3621 18th Street; 415-552-4055

Gary Danko racked up plenty of accolades during his tenure at the Ritz Carlton, but the magic really happened when he struck out on his own in 1999. Other temples of gastronomy offer top-notch food, unfailing service and lots of bells and whistles, but the introduction of a flexible prix fixe tasting structure -- in which guests could decide how much and what they wanted to eat -- was a revolutionary idea, and that freedom of choice and level of affordability arguably made his eponymous restaurant the darling among consumers that it is today.

800 N. Point Street; 415-749-2060

While the rest of the world has become swept up by molecular gastronomy, revolutionized by places like the former elBulli in Spain and Alinea in Chicago, San Francisco diners have been slow to embrace these modern advancements in dining. But Daniel Patterson has quietly done his part since 2006, making inroads on a customer base who is more familiar with seeing a roasted beet in a goat cheese salad than reassembled as a blossoming flower presented on rose-scented granita with yogurt "snow." It's taken almost six years for the local dining community to embrace Patterson's thought-provoking multicourse tasting menus filled with sleights of hand and pyrotechnics, but his North Beach restaurant has paved the way for other progressive culinarians such as Dominque Crenn at Atelier Crenn, Christopher Kostow at Meadowood and Jason Fox at Commonwealth.

373 Broadway; 415-393-9000


Not since Deborah Madison opened Greens in 1979 has a restaurant done more to reenvision our notion of vegetarian cuisine. Sadly, the vegetable-celebrating Napa eatery has since closed, but during its impressive five-year stint, starting with founding talent Jeremy Fox (an unabashedly non-vegetarian himself) and followed by Aaron London and other talented cooks who spent time in that kitchen, it pushed the envelope on what could be done with vegetable matter.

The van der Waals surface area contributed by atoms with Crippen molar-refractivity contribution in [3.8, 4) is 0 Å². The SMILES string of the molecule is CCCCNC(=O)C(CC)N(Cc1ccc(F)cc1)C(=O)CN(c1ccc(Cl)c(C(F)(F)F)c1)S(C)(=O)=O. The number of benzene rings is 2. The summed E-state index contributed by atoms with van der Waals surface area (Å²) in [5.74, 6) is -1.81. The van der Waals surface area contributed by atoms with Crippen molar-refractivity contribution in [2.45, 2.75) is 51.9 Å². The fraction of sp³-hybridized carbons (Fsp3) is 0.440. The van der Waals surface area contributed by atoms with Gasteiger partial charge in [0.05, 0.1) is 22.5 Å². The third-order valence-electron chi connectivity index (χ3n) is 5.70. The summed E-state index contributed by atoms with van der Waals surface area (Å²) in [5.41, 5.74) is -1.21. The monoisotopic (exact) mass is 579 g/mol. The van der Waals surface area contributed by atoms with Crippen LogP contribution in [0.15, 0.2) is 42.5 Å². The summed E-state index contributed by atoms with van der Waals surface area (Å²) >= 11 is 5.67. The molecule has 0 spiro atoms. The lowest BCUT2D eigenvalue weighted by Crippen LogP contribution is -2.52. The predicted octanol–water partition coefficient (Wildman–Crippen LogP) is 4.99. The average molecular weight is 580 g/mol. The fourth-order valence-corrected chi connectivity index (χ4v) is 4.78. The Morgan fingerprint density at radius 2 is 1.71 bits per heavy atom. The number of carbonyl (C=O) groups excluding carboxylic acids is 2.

Now closed

The guys behind the Mission Street Food pop-up always seem to have their finger on the culinary zeitgeist, but when Danny Bowien and business partner Anthony Myint decided to open a so-called "American Oriental Food" restaurant within a real Chinese restaurant, no one had any idea that it would be a hit, let alone go on to inspire a critically acclaimed offshoot in New York City. Sure, it had all the requisite elements of a hipster restaurant -- divey decor, cheap chow, Miller High Life and hot-as-hell variations on your neighborhood takeout. But Bowien's plucky resolve to recreate incendiary Sichuan food as we know it worked, and now folks on both coasts are lining up for his kung pao pastrami. It's also the poster child for charitable endeavors, donating 75 cents of each dish sold to a local food bank.

2234 Mission Street; 415-863-2800